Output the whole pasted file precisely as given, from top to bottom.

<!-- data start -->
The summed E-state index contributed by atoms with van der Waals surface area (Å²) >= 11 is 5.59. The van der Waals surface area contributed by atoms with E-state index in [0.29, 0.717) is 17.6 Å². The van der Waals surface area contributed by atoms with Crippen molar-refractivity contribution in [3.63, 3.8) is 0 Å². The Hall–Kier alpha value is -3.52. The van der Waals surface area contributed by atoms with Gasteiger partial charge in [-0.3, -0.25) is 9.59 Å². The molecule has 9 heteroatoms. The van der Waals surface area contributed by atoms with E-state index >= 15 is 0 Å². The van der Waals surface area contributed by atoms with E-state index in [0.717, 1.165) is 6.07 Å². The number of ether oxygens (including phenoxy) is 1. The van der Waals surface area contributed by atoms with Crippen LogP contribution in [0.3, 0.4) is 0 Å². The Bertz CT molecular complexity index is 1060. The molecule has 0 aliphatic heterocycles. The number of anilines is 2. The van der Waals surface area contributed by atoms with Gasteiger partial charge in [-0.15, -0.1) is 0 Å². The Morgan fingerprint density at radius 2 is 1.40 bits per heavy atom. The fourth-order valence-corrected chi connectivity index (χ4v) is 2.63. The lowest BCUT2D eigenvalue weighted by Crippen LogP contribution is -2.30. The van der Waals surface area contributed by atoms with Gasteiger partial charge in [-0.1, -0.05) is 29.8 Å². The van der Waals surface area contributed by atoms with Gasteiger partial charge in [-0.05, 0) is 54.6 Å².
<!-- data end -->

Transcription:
The summed E-state index contributed by atoms with van der Waals surface area (Å²) >= 11 is 5.59. The van der Waals surface area contributed by atoms with E-state index in [0.29, 0.717) is 17.6 Å². The van der Waals surface area contributed by atoms with Crippen molar-refractivity contribution in [3.63, 3.8) is 0 Å². The Hall–Kier alpha value is -3.52. The van der Waals surface area contributed by atoms with Gasteiger partial charge in [-0.3, -0.25) is 9.59 Å². The molecule has 9 heteroatoms. The van der Waals surface area contributed by atoms with E-state index >= 15 is 0 Å². The van der Waals surface area contributed by atoms with E-state index in [0.717, 1.165) is 6.07 Å². The number of ether oxygens (including phenoxy) is 1. The van der Waals surface area contributed by atoms with Crippen LogP contribution in [0.3, 0.4) is 0 Å². The Bertz CT molecular complexity index is 1060. The molecule has 0 aliphatic heterocycles. The number of anilines is 2. The van der Waals surface area contributed by atoms with Gasteiger partial charge in [-0.15, -0.1) is 0 Å². The Morgan fingerprint density at radius 2 is 1.40 bits per heavy atom. The fourth-order valence-corrected chi connectivity index (χ4v) is 2.63. The lowest BCUT2D eigenvalue weighted by Crippen LogP contribution is -2.30. The van der Waals surface area contributed by atoms with Gasteiger partial charge in [-0.1, -0.05) is 29.8 Å². The van der Waals surface area contributed by atoms with Gasteiger partial charge in [-0.05, 0) is 54.6 Å².